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Beverley Road baths, Hull

Beverley Road Baths is an impressive monument to turn-of-the-century civic pride. A central square tower topped by an octagonal cupola marks out the entrance, and another smaller cupola with a copper dome turns the corner into Epworth Street. To the right, the gabled end of the pool hall, decorated with a Palladian window. This is a baths complex which wants to be noticed!

Beverley Road, Kingston Upon Hull, East Riding of Yorkshire. Opened 29 May 1905. 
Listed Grade II on 4 July 1990

Beverley Road Baths is an impressive monument to turn-of-the-century civic pride. A central square tower topped by an octagonal cupola marks out the entrance, and another smaller cupola with a copper dome turns the corner into Epworth Street. To the right, the gabled end of the pool hall, decorated with a Palladian window. This is a baths complex which wants to be noticed!

Inside there's a very impressive ceramic plaque commemorating the opening of the baths on 29 May 1905, set in an architectural niche. Does anyone do such elaborate memorials nowadays? Even more unusual is the matching one opposite, which incorporates a brass portrait relief of John Shaw, then chairman of the Baths Committee (since 1891). It's by Edward Caldwell Spruce (1849-1923), a Leeds sculptor. He had been a modeller for Burmantofts Pottery before studying in Paris, so I wonder if this is all Burmantofts ceramic?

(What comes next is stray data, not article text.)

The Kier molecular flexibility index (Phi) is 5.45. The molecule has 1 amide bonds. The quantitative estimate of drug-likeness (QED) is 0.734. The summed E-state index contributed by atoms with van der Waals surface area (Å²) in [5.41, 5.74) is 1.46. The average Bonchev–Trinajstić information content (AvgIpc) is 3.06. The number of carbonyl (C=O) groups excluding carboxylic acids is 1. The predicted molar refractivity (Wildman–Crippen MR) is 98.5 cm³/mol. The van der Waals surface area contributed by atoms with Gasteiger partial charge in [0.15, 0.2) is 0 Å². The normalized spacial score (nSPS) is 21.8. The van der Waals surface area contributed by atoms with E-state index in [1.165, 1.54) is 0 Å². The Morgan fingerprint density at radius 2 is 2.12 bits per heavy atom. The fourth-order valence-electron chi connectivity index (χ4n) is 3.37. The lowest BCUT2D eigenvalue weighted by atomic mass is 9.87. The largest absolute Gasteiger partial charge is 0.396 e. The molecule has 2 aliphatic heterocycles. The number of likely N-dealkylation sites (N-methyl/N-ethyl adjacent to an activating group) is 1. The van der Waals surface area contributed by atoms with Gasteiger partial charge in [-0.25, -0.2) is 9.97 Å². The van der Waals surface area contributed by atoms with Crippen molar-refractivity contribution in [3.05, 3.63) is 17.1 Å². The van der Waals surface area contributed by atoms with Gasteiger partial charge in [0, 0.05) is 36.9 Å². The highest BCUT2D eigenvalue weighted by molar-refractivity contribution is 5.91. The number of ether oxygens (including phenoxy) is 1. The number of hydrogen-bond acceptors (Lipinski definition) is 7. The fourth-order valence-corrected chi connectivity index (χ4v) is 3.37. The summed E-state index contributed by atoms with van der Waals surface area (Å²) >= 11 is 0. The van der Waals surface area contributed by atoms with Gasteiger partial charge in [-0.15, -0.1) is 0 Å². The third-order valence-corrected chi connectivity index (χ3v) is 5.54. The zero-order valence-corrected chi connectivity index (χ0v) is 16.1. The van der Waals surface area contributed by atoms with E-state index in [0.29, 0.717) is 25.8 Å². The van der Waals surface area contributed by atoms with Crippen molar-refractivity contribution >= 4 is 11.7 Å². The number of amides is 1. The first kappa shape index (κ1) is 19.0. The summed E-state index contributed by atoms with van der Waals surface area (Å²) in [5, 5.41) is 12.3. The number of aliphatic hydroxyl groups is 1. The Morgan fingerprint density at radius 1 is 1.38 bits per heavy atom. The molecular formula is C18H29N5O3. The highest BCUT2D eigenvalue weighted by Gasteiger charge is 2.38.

In the foyer there's nice chunky plasterwork, good tiles and stained glass. The pool itself has been modernised, but there are still changing cubicles beneath the balconies, and the pool itself has nice wide lanes, ideal for lane swimming. It's got nice historic character, and feels well looked-after. There's a modern steam room as well. The list description says that two swimming baths survive, but I saw only one. Another must have been demolished at some time; the tiled walls are visible in the secure car park out the back.

Indeed, it's an oasis of calm and tranquillity after the incessant hum of traffic up the A1079 Beverley Road outside. The surrounding area is perhaps not what it once was partly, no doubt, due to the blight of a busy arterial road. From the top deck of the No. 14 bus I spot some substantial terrace houses, clearly once the homes of the well-to-do middle classes, The former Northern Branch Library (1894. By HA Cheers of Twickenham) is under scaffolding -- a good sign, I think, as someone's spending money on it.

By contrast the former Central Baptist church (a characterful design by George Baines & Son of London, 1904) latterly Trafalgar Street Church, is now seemingly abandoned and derelict and there are quite a number of boarded-up shopfronts. A sign on an abandoned building at the back of the baths warns potential thieves that there is no lead or copper inside. It's a world away from the glitzy new St Stephens shopping centre on Ferensway, next to Hull station, which proclaims itself 'the new high street'. A private high street. Let's hope the public facilities on the old streets survive.

 

See the list entry on Heritage Gateway.

See the Beverley Road baths website. (Hull City Council)

Monday 28 July, 2008

More recent item: Camberwell baths
Earlier item: Bramley baths, Leeds

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